<img height="1" width="1" style="display:none" src="https://www.facebook.com/tr?id=1005154772848053&amp;ev=PageView&amp;noscript=1">

Neil Mosley’s session debrief: a challenge to universities to change, think and do things differently

Susan Roberts

Susan Roberts

Jul 13, 2020

Presented online by Neil Mosley, Digital Learning Designer at Cardiff University at the EMEA Online Symposium 2020.

You can view the highlights video featuring Neil's presentation here.

The 2020 EMEA Online Symposium brought together key speakers from the education sector to provide support, advice and start conversations around online learning for our attendees from across the region, sharing their insights and knowledge during a time of change and transition in the education sector.

Neil Mosley, Digital Learning Designer at Cardiff University, presented his challenge to universities to change, think and do things differently, especially in light of the current situation caused by the pandemic, with considerations for universities for the forthcoming academic year.

Know the past to understand the present

A look back at the progression of online education over the last 10 years confirms that it’s been a notable decade, with a number of ways in which online education has grown in UK universities, such as the advent of MOOC platforms, creation of OPMs and various in-house changes. Many large and successful companies such as Canvas, FutureLearn and Khan Academy, not to mention the ubiquitous Zoom, have come on the scene - examples of companies external to universities that have become key to delivering online education. The hype around MOOCs led universities to invest, with around 40 universities partnering with MOOC platforms, paying 6-figure sums over the last 6-8 years and recruiting dedicated teams to support this activity. In turn, this led to some universities making strategic moves into online education, such as Coventry University, King’s College London, the University of Edinburgh and Imperial College London. This being said, Neil believes it’s fair to say that online education is still largely an adjunct to core educational activity of universities. 

Screenshot 2020-07-10 at 17.21.43

Where are we now?

Today, we see a limited internal appetite for online education, with growth being driven by MOOCs and external players. There are many considerations for universities when evaluating online courses - teaching staff may not be prepared for the necessary changes; there may be limited support for digital education within an institution; and question marks remain over the technology - will the existing edtech support active, engaging online learning, or is new tech needed? Is it accessible on a range of devices?

Screenshot 2020-07-10 at 17.23.16

Looking ahead

“If the next academic year begins on an online basis, platforms will need to be better quality than the temporary - and sometimes brilliant - adaptations put in place (due to the pandemic)

Simon Marginson, Director for Global Higher Education, University of Oxford

Faced with uncertainties for the next academic year, Neil suggests focussing on three areas:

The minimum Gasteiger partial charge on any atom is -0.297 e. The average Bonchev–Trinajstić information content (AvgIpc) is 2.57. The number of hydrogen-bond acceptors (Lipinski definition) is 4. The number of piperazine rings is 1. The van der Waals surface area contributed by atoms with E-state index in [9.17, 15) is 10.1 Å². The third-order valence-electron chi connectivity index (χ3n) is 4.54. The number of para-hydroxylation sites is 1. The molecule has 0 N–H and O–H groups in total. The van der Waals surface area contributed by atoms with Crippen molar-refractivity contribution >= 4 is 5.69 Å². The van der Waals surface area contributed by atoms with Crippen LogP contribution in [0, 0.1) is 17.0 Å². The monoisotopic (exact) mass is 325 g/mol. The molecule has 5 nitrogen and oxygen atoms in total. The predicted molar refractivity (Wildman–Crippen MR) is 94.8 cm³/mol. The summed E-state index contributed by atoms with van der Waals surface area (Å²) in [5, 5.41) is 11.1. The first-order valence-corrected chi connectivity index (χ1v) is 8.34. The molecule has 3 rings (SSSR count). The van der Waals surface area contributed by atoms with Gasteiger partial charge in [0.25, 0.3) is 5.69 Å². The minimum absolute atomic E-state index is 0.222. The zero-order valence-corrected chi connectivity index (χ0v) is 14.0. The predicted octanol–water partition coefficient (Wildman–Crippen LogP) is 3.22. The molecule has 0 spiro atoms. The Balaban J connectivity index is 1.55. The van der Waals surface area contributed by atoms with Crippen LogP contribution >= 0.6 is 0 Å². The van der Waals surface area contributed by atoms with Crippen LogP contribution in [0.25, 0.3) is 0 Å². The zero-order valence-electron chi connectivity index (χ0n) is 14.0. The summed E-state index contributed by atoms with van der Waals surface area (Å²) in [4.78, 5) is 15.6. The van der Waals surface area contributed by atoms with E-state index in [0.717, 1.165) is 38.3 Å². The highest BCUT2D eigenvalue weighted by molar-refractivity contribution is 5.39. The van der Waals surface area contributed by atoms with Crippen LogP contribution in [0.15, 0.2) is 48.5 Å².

• Invest and invest wisely if you can, in people and where necessary, technology

Learning design is crucial to good quality online learning and there are a lot of things to think about to deliver a quality learning experience for students and staff. Some things to consider here are moving from synchronous to asynchronous teaching; collaboration opportunities for students and teaching staff; creating a community; obtaining feedback and reflection; delivering authentic assessments.

Invest in learning designers - learning designers take a holistic approach, working closely and collaboratively with academics throughout the lifecycle of designing courses/modules for digital/online delivery, and with many learning designers already working remotely, universities can access a greater pool of candidates.

Technology considerations: does your education technology really support active and flexible online learning? Does it support asynchronous learning? Does it work across a range of devices, especially mobile? Evaluation here is key before investment!

  • Seriously consider forming partnerships

OPMs and MOOC providers may provide an opportunity for partnership in the rapid upscaling of online provision. Alternatively, they may or do they offer training programmes and resources for staff development.

Other universities - can other unis help you with what you need? There are many synergies in what we teach - can we explore sharing and licensing of materials? 

  • Don’t delay

In light of the current situation, this one is self explanatory!

Screenshot 2020-07-10 at 17.29.00

Many thanks to Neil for taking part in the EMEA Symposium 2020 and sharing his thoughts and insights with us.

About Studiosity

Studiosity is personalised study help, anytime, anywhere. We partner with institutions to extend their core academic skills support online with timely, after-hours help for all their students, at scale - regardless of their background, study mode or location. 

Now you can subscribe to our educator newsletter, for insights and free downloads straight to your inbox: 

Subscribe >>